Back To School For Young WomenSep 24, 2013
Dr. Kirtly Parker Jones: Back to School. Young women going to college or leaving home and what to bring, what you should know about yourself, where to get healthcare, and the biggest threat to your health. This is Dr. Kirtly Jones from the Department of Obstetrics and Gynecology at the University of Utah Healthcare and this is The Scope.
Announcer: Medical news and research from University of Utah physicians and specialists you can use for a happier and healthier life. You're listening to The Scope.
Dr. Kirtly Parker Jones: Forty years ago, when I went off to college, my mother said if I got pregnant, don't come home. My father gave me condoms and said if I got pregnant, come home. My doctor said don't have sex. I was only 30 miles from home, but it was far away. Leaving home is a big deal. Your parents could be very happy, or very sad, or, more likely, a combination of the two. Today on The Scope, we'll be talking about how women should get ready to go off to college or move away from home. What should you have in your health suitcase?
Number one, your medical records. You should know what illnesses you've been treated for, what medications you take, what surgeries you've had in the past, what are your normal menstrual cycles like, because they often change when you go off to school.
Two, your vaccinations. Hepatitis, meningitis, TDAP, HPV, all these initials and words are for diseases that are more common when adolescents, when young people, live, play, and have sex together. If you haven't been vaccinated, get vaccinated. If you've been vaccinated, get your mom or your parents to get you proof so you bring it with you where you go.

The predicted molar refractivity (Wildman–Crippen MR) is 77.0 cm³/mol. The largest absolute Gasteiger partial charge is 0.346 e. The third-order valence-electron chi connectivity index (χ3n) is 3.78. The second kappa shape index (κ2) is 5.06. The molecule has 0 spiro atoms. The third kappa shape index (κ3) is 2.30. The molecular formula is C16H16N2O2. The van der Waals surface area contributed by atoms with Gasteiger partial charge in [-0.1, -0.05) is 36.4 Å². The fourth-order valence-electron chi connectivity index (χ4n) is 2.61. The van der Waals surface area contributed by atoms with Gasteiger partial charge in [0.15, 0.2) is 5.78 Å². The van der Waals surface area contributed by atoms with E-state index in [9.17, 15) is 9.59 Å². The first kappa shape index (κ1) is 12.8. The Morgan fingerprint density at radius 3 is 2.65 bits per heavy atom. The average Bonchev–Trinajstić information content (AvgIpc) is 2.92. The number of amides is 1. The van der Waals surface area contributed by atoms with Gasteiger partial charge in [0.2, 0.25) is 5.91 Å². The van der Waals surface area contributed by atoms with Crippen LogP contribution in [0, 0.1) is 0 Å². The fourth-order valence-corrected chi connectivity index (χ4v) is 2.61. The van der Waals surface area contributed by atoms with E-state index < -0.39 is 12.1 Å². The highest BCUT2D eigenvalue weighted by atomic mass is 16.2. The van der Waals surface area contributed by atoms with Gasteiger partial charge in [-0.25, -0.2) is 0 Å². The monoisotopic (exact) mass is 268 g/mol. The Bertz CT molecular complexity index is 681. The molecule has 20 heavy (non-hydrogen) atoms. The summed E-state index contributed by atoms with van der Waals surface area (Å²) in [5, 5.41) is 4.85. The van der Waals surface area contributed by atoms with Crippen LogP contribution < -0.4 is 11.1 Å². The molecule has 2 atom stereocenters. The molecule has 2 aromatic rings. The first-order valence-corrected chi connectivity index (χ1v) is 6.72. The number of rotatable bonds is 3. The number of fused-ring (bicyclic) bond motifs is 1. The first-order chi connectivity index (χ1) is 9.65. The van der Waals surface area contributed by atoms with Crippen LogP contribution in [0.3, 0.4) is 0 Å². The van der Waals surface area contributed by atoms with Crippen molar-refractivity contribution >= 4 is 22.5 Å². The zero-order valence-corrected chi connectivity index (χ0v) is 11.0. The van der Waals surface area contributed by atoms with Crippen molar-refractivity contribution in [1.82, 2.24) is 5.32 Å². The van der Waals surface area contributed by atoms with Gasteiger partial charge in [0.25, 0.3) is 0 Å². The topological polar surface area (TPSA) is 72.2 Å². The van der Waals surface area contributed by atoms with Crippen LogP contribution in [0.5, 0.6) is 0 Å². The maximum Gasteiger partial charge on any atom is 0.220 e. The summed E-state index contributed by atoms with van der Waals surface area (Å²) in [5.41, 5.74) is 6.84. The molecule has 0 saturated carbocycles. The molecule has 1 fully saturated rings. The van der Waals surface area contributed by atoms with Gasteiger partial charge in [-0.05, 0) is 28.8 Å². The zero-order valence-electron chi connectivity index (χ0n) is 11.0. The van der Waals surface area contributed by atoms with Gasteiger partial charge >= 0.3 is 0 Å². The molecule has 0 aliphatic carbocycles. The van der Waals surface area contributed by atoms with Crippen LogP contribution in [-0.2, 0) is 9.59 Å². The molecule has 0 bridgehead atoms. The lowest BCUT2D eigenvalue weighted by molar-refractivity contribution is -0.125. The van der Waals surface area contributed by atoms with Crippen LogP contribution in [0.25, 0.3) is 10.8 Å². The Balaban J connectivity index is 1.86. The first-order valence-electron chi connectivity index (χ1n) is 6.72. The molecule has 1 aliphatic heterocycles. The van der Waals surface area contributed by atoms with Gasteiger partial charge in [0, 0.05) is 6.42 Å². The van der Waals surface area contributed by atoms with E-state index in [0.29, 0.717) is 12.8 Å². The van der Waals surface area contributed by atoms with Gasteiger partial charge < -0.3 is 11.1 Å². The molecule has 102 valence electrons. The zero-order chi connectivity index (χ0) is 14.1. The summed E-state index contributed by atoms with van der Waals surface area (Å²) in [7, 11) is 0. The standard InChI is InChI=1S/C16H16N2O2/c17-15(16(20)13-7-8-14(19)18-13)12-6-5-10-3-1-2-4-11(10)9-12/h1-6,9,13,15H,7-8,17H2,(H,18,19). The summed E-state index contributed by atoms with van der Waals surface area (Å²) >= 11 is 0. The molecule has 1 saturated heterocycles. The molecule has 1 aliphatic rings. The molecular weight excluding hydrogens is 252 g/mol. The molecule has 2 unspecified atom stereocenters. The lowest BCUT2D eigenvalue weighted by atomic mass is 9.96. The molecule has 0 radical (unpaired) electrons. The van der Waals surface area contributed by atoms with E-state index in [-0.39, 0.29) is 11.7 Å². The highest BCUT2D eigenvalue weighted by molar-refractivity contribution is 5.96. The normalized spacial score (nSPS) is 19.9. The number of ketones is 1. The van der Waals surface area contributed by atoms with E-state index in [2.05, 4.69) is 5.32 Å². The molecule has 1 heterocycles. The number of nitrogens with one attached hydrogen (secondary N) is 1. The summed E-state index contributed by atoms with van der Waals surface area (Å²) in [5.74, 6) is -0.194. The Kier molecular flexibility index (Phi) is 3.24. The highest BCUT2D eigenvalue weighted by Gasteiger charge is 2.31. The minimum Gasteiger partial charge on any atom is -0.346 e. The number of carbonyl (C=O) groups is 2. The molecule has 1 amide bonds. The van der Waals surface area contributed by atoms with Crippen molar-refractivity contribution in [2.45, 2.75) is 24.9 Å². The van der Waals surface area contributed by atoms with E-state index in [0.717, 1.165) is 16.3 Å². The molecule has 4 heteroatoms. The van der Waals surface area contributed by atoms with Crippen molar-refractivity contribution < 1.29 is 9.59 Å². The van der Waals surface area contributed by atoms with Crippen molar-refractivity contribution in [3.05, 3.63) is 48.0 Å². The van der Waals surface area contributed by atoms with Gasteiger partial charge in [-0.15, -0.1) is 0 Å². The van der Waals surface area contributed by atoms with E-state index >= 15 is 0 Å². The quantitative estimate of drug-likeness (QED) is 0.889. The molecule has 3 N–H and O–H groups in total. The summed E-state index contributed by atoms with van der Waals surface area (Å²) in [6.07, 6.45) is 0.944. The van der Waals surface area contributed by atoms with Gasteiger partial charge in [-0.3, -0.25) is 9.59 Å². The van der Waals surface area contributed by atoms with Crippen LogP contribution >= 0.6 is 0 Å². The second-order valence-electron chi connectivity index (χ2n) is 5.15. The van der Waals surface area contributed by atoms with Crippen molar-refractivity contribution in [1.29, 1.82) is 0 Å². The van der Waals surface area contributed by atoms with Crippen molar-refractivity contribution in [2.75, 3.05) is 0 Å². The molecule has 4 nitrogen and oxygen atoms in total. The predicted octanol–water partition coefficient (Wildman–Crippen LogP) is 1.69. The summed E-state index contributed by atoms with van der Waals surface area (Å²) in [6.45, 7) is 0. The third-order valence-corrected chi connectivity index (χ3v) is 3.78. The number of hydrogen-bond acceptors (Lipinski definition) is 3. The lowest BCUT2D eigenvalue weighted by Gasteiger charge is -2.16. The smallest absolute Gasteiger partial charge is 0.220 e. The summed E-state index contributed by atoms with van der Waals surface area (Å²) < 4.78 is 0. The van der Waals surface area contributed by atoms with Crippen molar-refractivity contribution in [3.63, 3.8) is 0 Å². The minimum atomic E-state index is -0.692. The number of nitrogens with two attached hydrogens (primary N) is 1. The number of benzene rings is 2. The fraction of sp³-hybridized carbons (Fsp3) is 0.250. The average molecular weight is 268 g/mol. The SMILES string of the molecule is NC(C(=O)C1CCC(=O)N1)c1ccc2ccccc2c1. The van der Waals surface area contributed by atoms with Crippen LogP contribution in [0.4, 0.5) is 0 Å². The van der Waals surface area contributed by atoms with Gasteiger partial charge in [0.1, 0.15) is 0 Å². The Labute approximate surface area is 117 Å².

Number three, know where you can get affordable and reliable healthcare. Get a copy of your health insurance card, find out where you're going to be getting it, and put that number in your phone.
Four, going off to college is a time for young love and I'm a fan of young love as long as you're protected against pregnancy and sexually transmitted diseases. It's also a time to party and dance. Parties mean alcohol, and parties sometimes mean sex. But, I don't want to sound like your mother, but bad things happen when sex and alcohol go together. Alcohol is not a girl's best friend; diamonds are, right?
Women make very bad decisions when they drink or have decisions made for them. Decisions that you might not have made in a sober morning happen at night and you may not be protected. You may wake up with somebody you don't know and you may wake up not knowing what happened. This is a horrible thing to happen your first year away from home.
If something bad happens, know who to call and where to get help. Put those numbers in your phone in advance. Parties, drinking, and sex happen in college and the outcome is not great. So, protect yourself, plan in advance, you should know who you're going to the party with, you should know when you're going to go home, you should have someone watching out for you, and you should watch out for your friends. This is just what friends do and this is what you should do when you go off your first year.
Number five, get your sleep. Young people on their own, burn their candles at both ends and do badly at their day job. If you're in college, your day job is classes and you won't remember anything if you're not sleeping well. Make a sleep schedule and stick to it. Have a great year, be safe, be smart, and call your mother at least once a week. This is Dr. Kirtly Jones and thanks for joining us on The Scope.
Announcer: We're your daily dose of science, conversation, medicine. This is The Scope, University of Utah Health Sciences Radio.